Chrysler’s Slant 6 of 1960-1987 is remembered today as one of the most rugged and dependable engines in Motor City history. Here’s the story behind the indestructible Mopar six.
All through the 1950s, the Chrysler Corporation was noted for its engineering leadership and cutting-edge, high-performance V8 engines like the legendary Hemi. But oddly, the automaker’s six-cylinder offerings were antique L-head designs that dated back to well before World War II.
Overweight, bulky, and inefficient, the creaky old L-Head was totally unsuited for the all-new Valiant compact being readied for the 1960 model year. Chrysler’s engine specialists stepped up and designed an equally new and innovative powerplant for the Valiant, the Slant 6, which was then adopted by the company across the board. Along the way, the Slant 6 developed a reputation as one of the most rugged and reliable engines the Motor City has ever produced. Here’s the story.
Lead engineer on the Slant 6 project was Chrysler engine wizard Willem Weertman, then the company’s manager of engine design, and he began with a clean sheet of paper, taking nothing from the old flathead sixes. Of course, the engine’s most notable feature was its canted block with the cylinders laid over 30 degrees to the right. This permitted a significantly lower cowl and hood height, a key element in the Valiant’s distinctive styling, and it also made room for long, straight intake manifold runners for improved fuel/air distribution, a traditional trouble spot in inline-six layouts.
While everyone knows the Slant 6 name today, it took a few years to catch on completely, even within the company. Initially, Plymouth branded the engine as the 30-D, referring to the cylinder bank angle—not nearly as catchy, we can agree. Two displacements were initially offered: a 170 CID model for the Valiant with a 3.40-in. bore and 3.125-in. stroke, and the 225 CID unit, which used a long 4.125-in. stroke and a tall-deck block to power the full-size sedans.
While the canted block provided an obvious advantage in reduced height, there was another less obvious but equally important benefit. With the cylinders laid over 30 degrees, the water pump could be placed alongside the block instead of in front, shortening the engine’s footprint by a good four inches. Four main bearings also helped to keep engine length to a minimum, while the sturdy, deep-skirted block and short, stiff crankshaft ensured solid reliability and a long service life.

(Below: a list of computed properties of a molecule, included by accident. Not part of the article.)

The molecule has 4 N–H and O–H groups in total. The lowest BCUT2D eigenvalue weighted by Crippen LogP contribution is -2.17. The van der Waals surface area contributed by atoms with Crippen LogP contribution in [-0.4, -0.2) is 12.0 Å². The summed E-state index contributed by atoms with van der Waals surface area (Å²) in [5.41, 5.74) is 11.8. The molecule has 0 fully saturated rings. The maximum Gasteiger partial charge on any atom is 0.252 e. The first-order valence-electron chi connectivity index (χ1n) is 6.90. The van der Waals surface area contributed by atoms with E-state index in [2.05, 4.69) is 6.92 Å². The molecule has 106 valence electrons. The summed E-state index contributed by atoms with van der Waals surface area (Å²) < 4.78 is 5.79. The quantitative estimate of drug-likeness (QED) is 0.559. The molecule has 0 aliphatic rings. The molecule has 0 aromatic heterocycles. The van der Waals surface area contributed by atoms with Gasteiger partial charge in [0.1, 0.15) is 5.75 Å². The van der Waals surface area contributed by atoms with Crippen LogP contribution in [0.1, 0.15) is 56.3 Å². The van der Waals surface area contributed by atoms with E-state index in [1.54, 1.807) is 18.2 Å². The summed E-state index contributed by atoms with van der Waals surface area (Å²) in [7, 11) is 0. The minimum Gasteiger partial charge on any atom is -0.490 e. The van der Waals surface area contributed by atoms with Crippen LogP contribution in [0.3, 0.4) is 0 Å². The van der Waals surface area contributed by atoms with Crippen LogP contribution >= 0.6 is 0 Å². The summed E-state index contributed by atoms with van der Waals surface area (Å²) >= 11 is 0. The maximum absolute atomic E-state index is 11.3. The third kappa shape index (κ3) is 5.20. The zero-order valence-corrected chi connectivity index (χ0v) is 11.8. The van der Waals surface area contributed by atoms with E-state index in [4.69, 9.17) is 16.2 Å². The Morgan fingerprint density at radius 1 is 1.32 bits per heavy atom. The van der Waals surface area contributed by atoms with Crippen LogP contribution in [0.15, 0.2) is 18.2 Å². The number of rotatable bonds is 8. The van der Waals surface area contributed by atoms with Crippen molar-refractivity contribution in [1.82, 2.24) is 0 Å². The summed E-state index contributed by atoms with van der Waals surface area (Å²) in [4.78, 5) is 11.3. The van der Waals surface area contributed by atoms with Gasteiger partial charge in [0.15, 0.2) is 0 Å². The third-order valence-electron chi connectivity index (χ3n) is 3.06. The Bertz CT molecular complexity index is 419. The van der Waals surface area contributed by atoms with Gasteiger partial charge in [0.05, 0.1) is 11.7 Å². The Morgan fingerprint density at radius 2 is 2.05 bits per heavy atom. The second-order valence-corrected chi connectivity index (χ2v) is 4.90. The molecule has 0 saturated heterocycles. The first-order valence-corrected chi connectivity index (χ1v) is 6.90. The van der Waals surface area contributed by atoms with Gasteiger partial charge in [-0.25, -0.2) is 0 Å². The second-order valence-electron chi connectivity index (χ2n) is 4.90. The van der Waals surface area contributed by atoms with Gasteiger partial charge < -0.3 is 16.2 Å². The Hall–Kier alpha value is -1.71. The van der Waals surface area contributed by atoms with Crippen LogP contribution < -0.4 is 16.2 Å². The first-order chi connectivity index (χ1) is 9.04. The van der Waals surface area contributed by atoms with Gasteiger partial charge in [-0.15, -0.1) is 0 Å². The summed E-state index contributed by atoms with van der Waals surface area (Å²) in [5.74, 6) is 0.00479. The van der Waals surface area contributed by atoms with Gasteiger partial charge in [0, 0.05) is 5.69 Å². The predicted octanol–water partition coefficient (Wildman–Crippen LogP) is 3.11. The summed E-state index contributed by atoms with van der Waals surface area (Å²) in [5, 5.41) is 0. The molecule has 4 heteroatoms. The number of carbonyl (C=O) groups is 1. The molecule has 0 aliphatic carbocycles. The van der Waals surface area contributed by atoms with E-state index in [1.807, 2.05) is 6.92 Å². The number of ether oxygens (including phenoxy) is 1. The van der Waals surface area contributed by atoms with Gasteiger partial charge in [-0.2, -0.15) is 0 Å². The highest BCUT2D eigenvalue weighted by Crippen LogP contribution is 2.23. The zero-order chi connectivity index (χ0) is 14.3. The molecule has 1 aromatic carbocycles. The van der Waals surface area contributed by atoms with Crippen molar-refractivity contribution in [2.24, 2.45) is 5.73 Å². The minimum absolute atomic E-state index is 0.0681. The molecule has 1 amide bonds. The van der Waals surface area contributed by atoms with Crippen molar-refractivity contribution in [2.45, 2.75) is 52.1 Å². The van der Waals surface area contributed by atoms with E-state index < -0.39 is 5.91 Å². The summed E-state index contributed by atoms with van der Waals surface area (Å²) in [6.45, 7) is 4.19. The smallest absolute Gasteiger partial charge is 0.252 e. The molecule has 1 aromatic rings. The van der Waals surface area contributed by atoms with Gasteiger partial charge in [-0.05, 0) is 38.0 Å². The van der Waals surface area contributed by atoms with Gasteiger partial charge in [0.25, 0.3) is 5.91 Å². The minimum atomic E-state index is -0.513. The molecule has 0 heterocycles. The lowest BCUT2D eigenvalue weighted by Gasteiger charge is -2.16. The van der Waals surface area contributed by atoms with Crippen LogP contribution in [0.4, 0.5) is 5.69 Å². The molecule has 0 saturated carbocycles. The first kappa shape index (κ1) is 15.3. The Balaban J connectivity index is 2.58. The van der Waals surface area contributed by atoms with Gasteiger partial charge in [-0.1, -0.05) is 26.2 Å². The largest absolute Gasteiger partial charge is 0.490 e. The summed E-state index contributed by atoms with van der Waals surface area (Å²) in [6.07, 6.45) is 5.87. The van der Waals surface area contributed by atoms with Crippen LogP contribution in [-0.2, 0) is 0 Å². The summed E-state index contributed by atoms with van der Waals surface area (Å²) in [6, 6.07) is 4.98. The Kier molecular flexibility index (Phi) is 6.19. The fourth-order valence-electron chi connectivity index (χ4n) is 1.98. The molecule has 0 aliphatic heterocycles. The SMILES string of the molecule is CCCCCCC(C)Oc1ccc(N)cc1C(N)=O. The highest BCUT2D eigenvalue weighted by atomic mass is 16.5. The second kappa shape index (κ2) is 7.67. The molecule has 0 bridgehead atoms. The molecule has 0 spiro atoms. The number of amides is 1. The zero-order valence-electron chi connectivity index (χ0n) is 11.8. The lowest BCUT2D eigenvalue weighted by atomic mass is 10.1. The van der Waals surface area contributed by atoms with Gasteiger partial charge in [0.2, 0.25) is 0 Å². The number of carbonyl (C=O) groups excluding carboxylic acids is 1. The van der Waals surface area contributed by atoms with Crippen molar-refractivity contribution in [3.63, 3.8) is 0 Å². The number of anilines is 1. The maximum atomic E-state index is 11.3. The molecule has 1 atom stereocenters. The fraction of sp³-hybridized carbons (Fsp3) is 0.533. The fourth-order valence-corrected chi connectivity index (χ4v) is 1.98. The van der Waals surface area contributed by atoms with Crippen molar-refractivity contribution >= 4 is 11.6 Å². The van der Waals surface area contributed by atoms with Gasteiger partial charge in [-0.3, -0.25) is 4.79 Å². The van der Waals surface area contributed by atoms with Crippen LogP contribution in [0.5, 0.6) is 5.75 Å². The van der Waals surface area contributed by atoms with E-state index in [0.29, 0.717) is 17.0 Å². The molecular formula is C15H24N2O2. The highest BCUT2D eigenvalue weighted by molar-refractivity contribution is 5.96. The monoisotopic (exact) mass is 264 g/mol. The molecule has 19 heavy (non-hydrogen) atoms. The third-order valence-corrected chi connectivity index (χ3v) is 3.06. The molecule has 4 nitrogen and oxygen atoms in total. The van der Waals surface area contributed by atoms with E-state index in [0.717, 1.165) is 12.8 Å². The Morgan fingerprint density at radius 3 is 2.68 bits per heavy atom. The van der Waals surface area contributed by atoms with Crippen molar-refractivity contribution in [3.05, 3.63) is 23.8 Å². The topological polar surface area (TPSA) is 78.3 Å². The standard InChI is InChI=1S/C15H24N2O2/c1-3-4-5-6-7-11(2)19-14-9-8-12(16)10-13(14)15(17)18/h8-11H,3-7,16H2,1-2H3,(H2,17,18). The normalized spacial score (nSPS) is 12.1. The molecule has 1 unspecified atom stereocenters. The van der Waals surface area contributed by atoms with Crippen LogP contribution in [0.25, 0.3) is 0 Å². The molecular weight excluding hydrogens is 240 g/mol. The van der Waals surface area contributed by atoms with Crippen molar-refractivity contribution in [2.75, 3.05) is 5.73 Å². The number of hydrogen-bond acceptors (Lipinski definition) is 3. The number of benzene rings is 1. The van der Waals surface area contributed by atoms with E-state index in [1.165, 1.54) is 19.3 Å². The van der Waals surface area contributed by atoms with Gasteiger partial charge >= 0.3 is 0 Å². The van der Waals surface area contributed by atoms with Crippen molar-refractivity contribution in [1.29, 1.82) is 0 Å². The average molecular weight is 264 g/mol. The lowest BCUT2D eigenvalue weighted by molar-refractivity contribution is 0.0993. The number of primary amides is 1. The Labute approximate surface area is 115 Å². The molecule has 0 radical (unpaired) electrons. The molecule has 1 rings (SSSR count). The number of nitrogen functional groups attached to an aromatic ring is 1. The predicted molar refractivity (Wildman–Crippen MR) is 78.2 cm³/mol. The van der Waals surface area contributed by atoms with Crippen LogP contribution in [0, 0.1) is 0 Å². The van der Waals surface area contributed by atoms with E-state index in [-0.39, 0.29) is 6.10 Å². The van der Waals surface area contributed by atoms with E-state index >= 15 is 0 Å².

The big DC generator on this 1960 Slant 6 display engine indicates a full-size sedan application. The Valiant was offered from the start with a compact AC alternator. For the initial 1960 model year, the 170 CID version was rated at 101 hp at 4400 rpm, while the long-stroke 225 CID unit produced 145 hp at 4000 rpm.
Between 1961 and 1963, Chrysler produced more than 50,000 Slant 6 engines using an advanced die-cast aluminum block. Manufactured only in the raised-deck 225 CID version, this piece proved to be somewhat more trouble-prone than the standard iron block, with cast-in-place ferrous cylinder liners that tended to separate from the aluminium block casting. A special head gasket was also required.
Some of these aluminum blocks also included provisions for hydraulic valve lifters, though they were not so equipped. Sort of an anachronism in this regard, the Slant Six did not adopt hydraulic valve lifters until 1981. All previous versions employed old-fashioned solid lifters that required periodic adjustment.
Quickly developing a reputation for ruggedness and dependability, the Slant 6 was soon adapted to all sorts of marine, industrial, and agricultural applications—they could turn up almost anywhere. This Australian advertisement shows a 225 CID, 119 hp Slant 6 paired to a Chrysler Marine outdrive unit. Slant 6 Chryslers are also commonly found powering portable welders, self-propelled combines, and irrigation pumps. Many are still in operation today.
While not a performance engine per se, the Slant 6 did find its way into a number of performance applications. Here’s the installation in Tex Smith’s famed XR6 hot rod, winner of the 1963 AMBR Award, which sports three Weber sidedraft carbs and fabricated tubular headers. (Read the feature here.)
Chrysler offered the Hyper-Pak, an over-the-counter performance package sold by Dodge and Plymouth dealer parts departments. The setup included a long-ram intake manifold, special exhaust manifolds, domed pistons, and a special camshaft, boosting the output of the 170 CID Slant 6 to 148 hp or more. Updated versions of the trick pieces are now available in the performance aftermarket.
The Slant 6 was continually updated throughout the ’70s and ’80s—this later version sports a thermostatic air cleaner, air injection pump, EGR valve, and other familiar hardware of the Detroit emissions era. The venerable engine handled the modifications well, though they didn’t do the net output any good. In 1974 a 198 CID version (destroked for fuel economy) was introduced, and in 1977-78 there was a 225 CID Super Six variant that boasted a Carter two-barrel carburetor for a little extra punch.
One of the longer-running engine families of the era, the Slant 6 remained in production until 1983 in passenger cars and until 1987 in trucks, and not until 1991 was the engine finally discontinued in industrial applications. Thus closed the book on one of Detroit’s most beloved engines.
An interesting footnote to the Slant 6 story: Not many Detroit concept cars are motivated by a new engine design, but in 1960, Chrysler vice president of styling Virgil Exner created the Plymouth XNR prototype sports car. The concept’s unusual asymmetric design elements were directly inspired by the Slant 6’s offset engine configuration. This photo, as well as the photo of the XNR’s engine that leads this feature, are courtesy of RM Sotheby’s.